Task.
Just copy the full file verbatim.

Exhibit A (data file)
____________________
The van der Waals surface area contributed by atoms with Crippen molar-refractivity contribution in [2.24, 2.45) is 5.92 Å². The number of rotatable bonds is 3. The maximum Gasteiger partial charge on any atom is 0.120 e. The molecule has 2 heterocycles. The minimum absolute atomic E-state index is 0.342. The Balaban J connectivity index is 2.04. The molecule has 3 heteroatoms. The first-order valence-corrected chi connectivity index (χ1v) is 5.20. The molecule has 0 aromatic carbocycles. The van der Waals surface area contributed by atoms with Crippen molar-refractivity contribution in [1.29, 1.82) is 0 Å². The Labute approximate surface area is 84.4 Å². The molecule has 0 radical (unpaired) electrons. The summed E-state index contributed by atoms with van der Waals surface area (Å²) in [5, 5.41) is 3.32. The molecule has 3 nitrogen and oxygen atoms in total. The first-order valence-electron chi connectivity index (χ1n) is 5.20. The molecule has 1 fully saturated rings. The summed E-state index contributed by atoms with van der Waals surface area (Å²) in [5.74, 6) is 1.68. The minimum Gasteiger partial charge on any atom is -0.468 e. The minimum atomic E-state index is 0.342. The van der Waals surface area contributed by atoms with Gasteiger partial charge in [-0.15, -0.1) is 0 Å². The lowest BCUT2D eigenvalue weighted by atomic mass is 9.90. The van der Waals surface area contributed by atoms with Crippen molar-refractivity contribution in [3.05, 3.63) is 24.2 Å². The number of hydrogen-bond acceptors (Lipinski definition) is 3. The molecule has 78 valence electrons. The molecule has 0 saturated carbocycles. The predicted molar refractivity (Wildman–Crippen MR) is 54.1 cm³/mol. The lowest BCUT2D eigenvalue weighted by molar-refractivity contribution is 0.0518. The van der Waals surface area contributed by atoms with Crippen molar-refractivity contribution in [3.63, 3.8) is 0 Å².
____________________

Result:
The van der Waals surface area contributed by atoms with Crippen molar-refractivity contribution in [2.24, 2.45) is 5.92 Å². The number of rotatable bonds is 3. The maximum Gasteiger partial charge on any atom is 0.120 e. The molecule has 2 heterocycles. The minimum absolute atomic E-state index is 0.342. The Balaban J connectivity index is 2.04. The molecule has 3 heteroatoms. The first-order valence-corrected chi connectivity index (χ1v) is 5.20. The molecule has 0 aromatic carbocycles. The van der Waals surface area contributed by atoms with Crippen molar-refractivity contribution in [1.29, 1.82) is 0 Å². The Labute approximate surface area is 84.4 Å². The molecule has 0 radical (unpaired) electrons. The summed E-state index contributed by atoms with van der Waals surface area (Å²) in [5, 5.41) is 3.32. The molecule has 3 nitrogen and oxygen atoms in total. The first-order valence-electron chi connectivity index (χ1n) is 5.20. The molecule has 1 fully saturated rings. The summed E-state index contributed by atoms with van der Waals surface area (Å²) in [5.74, 6) is 1.68. The minimum Gasteiger partial charge on any atom is -0.468 e. The minimum atomic E-state index is 0.342. The van der Waals surface area contributed by atoms with Gasteiger partial charge in [-0.15, -0.1) is 0 Å². The lowest BCUT2D eigenvalue weighted by atomic mass is 9.90. The van der Waals surface area contributed by atoms with Crippen molar-refractivity contribution in [3.05, 3.63) is 24.2 Å². The number of hydrogen-bond acceptors (Lipinski definition) is 3. The molecule has 78 valence electrons. The molecule has 0 saturated carbocycles. The predicted molar refractivity (Wildman–Crippen MR) is 54.1 cm³/mol. The lowest BCUT2D eigenvalue weighted by molar-refractivity contribution is 0.0518. The van der Waals surface area contributed by atoms with Crippen molar-refractivity contribution in [3.63, 3.8) is 0 Å².